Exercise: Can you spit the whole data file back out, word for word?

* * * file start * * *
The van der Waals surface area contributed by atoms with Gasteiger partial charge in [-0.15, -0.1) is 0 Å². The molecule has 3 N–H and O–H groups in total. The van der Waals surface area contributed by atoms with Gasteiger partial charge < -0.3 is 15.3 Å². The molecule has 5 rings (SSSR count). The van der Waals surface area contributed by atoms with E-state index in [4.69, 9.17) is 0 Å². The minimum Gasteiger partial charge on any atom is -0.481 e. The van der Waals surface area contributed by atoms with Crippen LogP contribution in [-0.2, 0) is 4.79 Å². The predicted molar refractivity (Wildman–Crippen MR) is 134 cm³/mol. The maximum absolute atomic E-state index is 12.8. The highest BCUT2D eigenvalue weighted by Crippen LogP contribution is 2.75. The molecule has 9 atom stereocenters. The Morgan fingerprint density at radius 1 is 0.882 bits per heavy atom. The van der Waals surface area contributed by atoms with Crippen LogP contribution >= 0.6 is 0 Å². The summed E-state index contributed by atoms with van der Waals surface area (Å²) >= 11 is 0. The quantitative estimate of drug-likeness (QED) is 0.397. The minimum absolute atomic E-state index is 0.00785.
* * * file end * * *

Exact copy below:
The van der Waals surface area contributed by atoms with Gasteiger partial charge in [-0.15, -0.1) is 0 Å². The molecule has 3 N–H and O–H groups in total. The van der Waals surface area contributed by atoms with Gasteiger partial charge < -0.3 is 15.3 Å². The molecule has 5 rings (SSSR count). The van der Waals surface area contributed by atoms with E-state index in [4.69, 9.17) is 0 Å². The minimum Gasteiger partial charge on any atom is -0.481 e. The van der Waals surface area contributed by atoms with Crippen LogP contribution in [-0.2, 0) is 4.79 Å². The predicted molar refractivity (Wildman–Crippen MR) is 134 cm³/mol. The maximum absolute atomic E-state index is 12.8. The highest BCUT2D eigenvalue weighted by Crippen LogP contribution is 2.75. The molecule has 9 atom stereocenters. The Morgan fingerprint density at radius 1 is 0.882 bits per heavy atom. The van der Waals surface area contributed by atoms with Crippen LogP contribution >= 0.6 is 0 Å². The summed E-state index contributed by atoms with van der Waals surface area (Å²) >= 11 is 0. The quantitative estimate of drug-likeness (QED) is 0.397. The minimum absolute atomic E-state index is 0.00785.